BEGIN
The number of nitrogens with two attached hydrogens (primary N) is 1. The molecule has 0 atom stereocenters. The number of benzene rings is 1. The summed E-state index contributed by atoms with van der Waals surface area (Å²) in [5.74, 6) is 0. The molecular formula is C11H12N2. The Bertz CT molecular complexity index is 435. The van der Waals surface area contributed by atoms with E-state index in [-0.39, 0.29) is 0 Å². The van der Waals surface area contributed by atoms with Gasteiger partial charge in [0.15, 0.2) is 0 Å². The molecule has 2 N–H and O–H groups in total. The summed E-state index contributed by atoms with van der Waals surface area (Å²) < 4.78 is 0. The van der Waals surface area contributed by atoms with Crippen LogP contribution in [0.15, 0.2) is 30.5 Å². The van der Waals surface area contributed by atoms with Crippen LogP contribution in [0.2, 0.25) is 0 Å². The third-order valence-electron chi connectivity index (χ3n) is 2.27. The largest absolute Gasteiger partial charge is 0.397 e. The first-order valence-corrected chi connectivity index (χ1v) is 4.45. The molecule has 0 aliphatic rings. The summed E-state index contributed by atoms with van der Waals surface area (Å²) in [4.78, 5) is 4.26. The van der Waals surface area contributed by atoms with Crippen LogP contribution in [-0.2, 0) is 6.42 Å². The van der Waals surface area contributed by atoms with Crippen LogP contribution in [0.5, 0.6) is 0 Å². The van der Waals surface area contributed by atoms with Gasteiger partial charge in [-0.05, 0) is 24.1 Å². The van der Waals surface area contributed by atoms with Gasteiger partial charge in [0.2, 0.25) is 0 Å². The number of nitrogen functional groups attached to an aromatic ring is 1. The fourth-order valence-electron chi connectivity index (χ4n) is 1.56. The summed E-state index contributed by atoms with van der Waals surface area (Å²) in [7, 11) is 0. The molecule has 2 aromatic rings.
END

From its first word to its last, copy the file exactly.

The number of nitrogens with two attached hydrogens (primary N) is 1. The molecule has 0 atom stereocenters. The number of benzene rings is 1. The summed E-state index contributed by atoms with van der Waals surface area (Å²) in [5.74, 6) is 0. The molecular formula is C11H12N2. The Bertz CT molecular complexity index is 435. The van der Waals surface area contributed by atoms with E-state index in [-0.39, 0.29) is 0 Å². The van der Waals surface area contributed by atoms with Gasteiger partial charge in [0.15, 0.2) is 0 Å². The molecule has 2 N–H and O–H groups in total. The summed E-state index contributed by atoms with van der Waals surface area (Å²) < 4.78 is 0. The van der Waals surface area contributed by atoms with Crippen LogP contribution in [0.15, 0.2) is 30.5 Å². The van der Waals surface area contributed by atoms with Crippen LogP contribution in [0.2, 0.25) is 0 Å². The third-order valence-electron chi connectivity index (χ3n) is 2.27. The largest absolute Gasteiger partial charge is 0.397 e. The first-order valence-corrected chi connectivity index (χ1v) is 4.45. The molecule has 0 aliphatic rings. The summed E-state index contributed by atoms with van der Waals surface area (Å²) in [4.78, 5) is 4.26. The van der Waals surface area contributed by atoms with Crippen LogP contribution in [-0.2, 0) is 6.42 Å². The van der Waals surface area contributed by atoms with Crippen LogP contribution in [0.5, 0.6) is 0 Å². The van der Waals surface area contributed by atoms with Gasteiger partial charge in [-0.05, 0) is 24.1 Å². The van der Waals surface area contributed by atoms with Gasteiger partial charge in [0.2, 0.25) is 0 Å². The number of nitrogen functional groups attached to an aromatic ring is 1. The fourth-order valence-electron chi connectivity index (χ4n) is 1.56. The summed E-state index contributed by atoms with van der Waals surface area (Å²) in [7, 11) is 0. The molecule has 2 aromatic rings.